The engineer told me he only felt Dutch when he traveled. I know what he means; when I travel I definitely feel American. But I also feel American when I sing the Star Spangled Banner while watching 4th of July fireworks. I feel American when I root for our athletes at the Olympics. I feel American when I volunteer at a street festival held in Chicago’s inner city. I feel American when I break my Ramadan fast in a sukkah at an Orthodox synagogue during Sukkot. And I feel American when I enter my mosque from the front door, listen to a sermon in English about creating space for spirituality in between our busy lives as commuting professionals or soccer moms or sleep-deprived students.

It hasn’t been easy for America to sustain an identity that is inclusive of our nation’s diversity and honors the goals of the Founding Fathers. But it has worked for 232 years. And when we strayed from our ideals, the American people always found a way to bring our reality closer to our ideals.

While I was in the Netherlands, I visited Rotterdam, a city that is nearly 40% Allochtoon. There I met a white Dutch woman who had converted to Islam several years ago and asked her my favorite questions, eager to hear what would surely be an answer I hadn’t heard.

Q. “Do you feel Dutch? What does being Dutch mean to you?”

A. “Those are very complicated questions. I can’t answer.” She laughed, but her blue eyes remained serious.

The Netherlands is working through its identity crisis and there are no easy answers. But as we come up on the 400th anniversary of the Dutch settling in the New World, perhaps there can be a sharing of ideas on identity across the Atlantic, based on our mutual history and our diverse present. As the poldermodel suggests, the Dutch are very keen on finding solutions that everyone can live with. So as they continue to think through their identity crisis, it might not be a bad idea remember what a fellow participant in the exchange noted: there might not be a consensus on what it means to be Dutch, but nearly everyone was unanimous, that in order to be Dutch you must love stroopwafels.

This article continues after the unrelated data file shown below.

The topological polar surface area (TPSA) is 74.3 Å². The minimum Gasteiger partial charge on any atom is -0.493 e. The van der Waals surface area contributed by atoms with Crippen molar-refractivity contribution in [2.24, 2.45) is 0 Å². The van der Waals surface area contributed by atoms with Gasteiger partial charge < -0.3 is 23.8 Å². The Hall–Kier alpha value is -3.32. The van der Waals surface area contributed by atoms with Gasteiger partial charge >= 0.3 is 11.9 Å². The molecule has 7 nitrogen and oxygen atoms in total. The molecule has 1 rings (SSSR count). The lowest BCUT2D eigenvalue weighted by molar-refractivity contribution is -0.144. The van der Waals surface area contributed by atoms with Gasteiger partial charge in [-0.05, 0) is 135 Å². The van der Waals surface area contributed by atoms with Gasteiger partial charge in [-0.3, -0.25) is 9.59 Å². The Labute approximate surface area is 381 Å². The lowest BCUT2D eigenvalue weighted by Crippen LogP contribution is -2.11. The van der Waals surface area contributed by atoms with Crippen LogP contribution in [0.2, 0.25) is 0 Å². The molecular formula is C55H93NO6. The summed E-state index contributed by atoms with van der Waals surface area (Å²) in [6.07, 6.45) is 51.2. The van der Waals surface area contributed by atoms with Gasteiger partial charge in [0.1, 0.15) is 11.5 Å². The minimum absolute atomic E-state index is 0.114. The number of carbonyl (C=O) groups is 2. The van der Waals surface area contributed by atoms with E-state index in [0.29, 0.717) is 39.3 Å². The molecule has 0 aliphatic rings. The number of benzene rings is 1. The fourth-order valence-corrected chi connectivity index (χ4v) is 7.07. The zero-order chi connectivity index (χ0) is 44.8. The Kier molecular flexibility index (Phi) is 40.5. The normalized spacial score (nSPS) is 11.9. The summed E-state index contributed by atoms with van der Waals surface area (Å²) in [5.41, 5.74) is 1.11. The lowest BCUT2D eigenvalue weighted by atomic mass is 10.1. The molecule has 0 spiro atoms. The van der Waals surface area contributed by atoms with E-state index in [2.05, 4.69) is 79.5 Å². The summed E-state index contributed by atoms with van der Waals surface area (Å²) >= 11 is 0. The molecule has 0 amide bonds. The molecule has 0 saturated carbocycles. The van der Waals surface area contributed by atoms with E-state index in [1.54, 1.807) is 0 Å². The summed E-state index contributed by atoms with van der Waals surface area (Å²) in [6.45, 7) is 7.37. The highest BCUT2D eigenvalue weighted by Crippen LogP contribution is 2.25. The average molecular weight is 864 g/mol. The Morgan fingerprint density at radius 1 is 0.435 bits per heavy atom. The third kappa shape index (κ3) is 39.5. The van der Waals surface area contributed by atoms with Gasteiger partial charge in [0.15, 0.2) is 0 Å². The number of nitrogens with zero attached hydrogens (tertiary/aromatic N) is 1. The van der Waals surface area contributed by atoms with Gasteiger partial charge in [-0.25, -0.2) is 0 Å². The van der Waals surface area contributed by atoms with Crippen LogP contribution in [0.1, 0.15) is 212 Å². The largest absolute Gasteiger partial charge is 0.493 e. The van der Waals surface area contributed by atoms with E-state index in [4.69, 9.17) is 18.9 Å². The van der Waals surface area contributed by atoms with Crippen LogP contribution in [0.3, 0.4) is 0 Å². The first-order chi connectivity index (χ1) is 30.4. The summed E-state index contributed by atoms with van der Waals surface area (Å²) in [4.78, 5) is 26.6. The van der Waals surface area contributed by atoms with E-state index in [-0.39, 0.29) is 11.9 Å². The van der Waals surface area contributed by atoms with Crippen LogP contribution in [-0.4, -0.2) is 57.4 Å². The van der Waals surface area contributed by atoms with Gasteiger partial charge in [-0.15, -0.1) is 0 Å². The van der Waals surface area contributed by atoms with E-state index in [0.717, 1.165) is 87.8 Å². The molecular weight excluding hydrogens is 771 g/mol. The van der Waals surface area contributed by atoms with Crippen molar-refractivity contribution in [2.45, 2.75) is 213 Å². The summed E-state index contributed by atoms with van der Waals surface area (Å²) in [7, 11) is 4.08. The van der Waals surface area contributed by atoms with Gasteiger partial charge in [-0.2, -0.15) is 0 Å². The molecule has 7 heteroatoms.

Hind Makki is an Outreach, Education, and Training Associate at the Interfaith Youth Core, and is down to her last two boxes of stroopwafels.

The content of this blog reflects the views of its author and does not necessarily reflect the views of either Eboo Patel or the Interfaith Youth Core.

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  • Arif

    Give up islam and 99% of your problems of identity will be solved almost instatnenously. Look around you there are Chinese, Laotions, Vietnamese, Africans, Hindus, Bhudists etc, not one of them are craving to be American, Dutch or any other nationality other than who they are. Muslims no matter what nationality, identify themselves as “Muslims” and therein lies the problem. About the Dutch thing;Happy Friday!!!

  • GeorgiaSon